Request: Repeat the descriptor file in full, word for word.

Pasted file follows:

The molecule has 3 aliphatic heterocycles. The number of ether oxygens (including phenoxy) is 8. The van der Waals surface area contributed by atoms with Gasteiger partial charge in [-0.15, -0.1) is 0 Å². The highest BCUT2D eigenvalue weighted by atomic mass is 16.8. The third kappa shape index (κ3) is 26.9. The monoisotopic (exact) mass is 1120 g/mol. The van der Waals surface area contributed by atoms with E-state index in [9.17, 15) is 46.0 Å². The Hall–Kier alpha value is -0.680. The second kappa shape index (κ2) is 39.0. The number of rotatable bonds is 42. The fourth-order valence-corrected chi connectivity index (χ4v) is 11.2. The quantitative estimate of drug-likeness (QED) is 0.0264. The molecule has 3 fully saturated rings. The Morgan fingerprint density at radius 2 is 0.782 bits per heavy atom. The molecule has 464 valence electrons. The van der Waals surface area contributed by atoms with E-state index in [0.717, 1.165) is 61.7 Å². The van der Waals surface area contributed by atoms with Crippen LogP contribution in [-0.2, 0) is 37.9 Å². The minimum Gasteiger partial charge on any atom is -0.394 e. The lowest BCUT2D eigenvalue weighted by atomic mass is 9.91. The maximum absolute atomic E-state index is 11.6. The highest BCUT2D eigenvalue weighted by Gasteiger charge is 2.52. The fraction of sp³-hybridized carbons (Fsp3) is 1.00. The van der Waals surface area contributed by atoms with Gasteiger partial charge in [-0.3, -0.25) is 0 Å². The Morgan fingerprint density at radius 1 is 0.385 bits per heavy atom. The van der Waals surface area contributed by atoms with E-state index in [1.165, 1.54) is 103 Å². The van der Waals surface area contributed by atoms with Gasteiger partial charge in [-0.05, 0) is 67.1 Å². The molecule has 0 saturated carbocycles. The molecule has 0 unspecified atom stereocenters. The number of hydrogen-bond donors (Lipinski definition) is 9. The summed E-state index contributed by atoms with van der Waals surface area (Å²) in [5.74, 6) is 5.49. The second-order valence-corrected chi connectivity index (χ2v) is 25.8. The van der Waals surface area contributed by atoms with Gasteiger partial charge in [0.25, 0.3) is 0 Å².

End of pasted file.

The molecule has 3 aliphatic heterocycles. The number of ether oxygens (including phenoxy) is 8. The van der Waals surface area contributed by atoms with Gasteiger partial charge in [-0.15, -0.1) is 0 Å². The highest BCUT2D eigenvalue weighted by atomic mass is 16.8. The third kappa shape index (κ3) is 26.9. The monoisotopic (exact) mass is 1120 g/mol. The van der Waals surface area contributed by atoms with E-state index in [9.17, 15) is 46.0 Å². The Hall–Kier alpha value is -0.680. The second kappa shape index (κ2) is 39.0. The number of rotatable bonds is 42. The fourth-order valence-corrected chi connectivity index (χ4v) is 11.2. The quantitative estimate of drug-likeness (QED) is 0.0264. The molecule has 3 fully saturated rings. The Morgan fingerprint density at radius 2 is 0.782 bits per heavy atom. The molecule has 464 valence electrons. The van der Waals surface area contributed by atoms with E-state index in [0.717, 1.165) is 61.7 Å². The van der Waals surface area contributed by atoms with Crippen LogP contribution in [-0.2, 0) is 37.9 Å². The minimum Gasteiger partial charge on any atom is -0.394 e. The lowest BCUT2D eigenvalue weighted by atomic mass is 9.91. The maximum absolute atomic E-state index is 11.6. The highest BCUT2D eigenvalue weighted by Gasteiger charge is 2.52. The fraction of sp³-hybridized carbons (Fsp3) is 1.00. The van der Waals surface area contributed by atoms with Gasteiger partial charge in [-0.3, -0.25) is 0 Å². The Morgan fingerprint density at radius 1 is 0.385 bits per heavy atom. The van der Waals surface area contributed by atoms with E-state index in [1.165, 1.54) is 103 Å². The van der Waals surface area contributed by atoms with Gasteiger partial charge in [-0.05, 0) is 67.1 Å². The molecule has 0 saturated carbocycles. The molecule has 0 unspecified atom stereocenters. The number of hydrogen-bond donors (Lipinski definition) is 9. The summed E-state index contributed by atoms with van der Waals surface area (Å²) in [5.74, 6) is 5.49. The second-order valence-corrected chi connectivity index (χ2v) is 25.8. The van der Waals surface area contributed by atoms with Gasteiger partial charge in [0.25, 0.3) is 0 Å².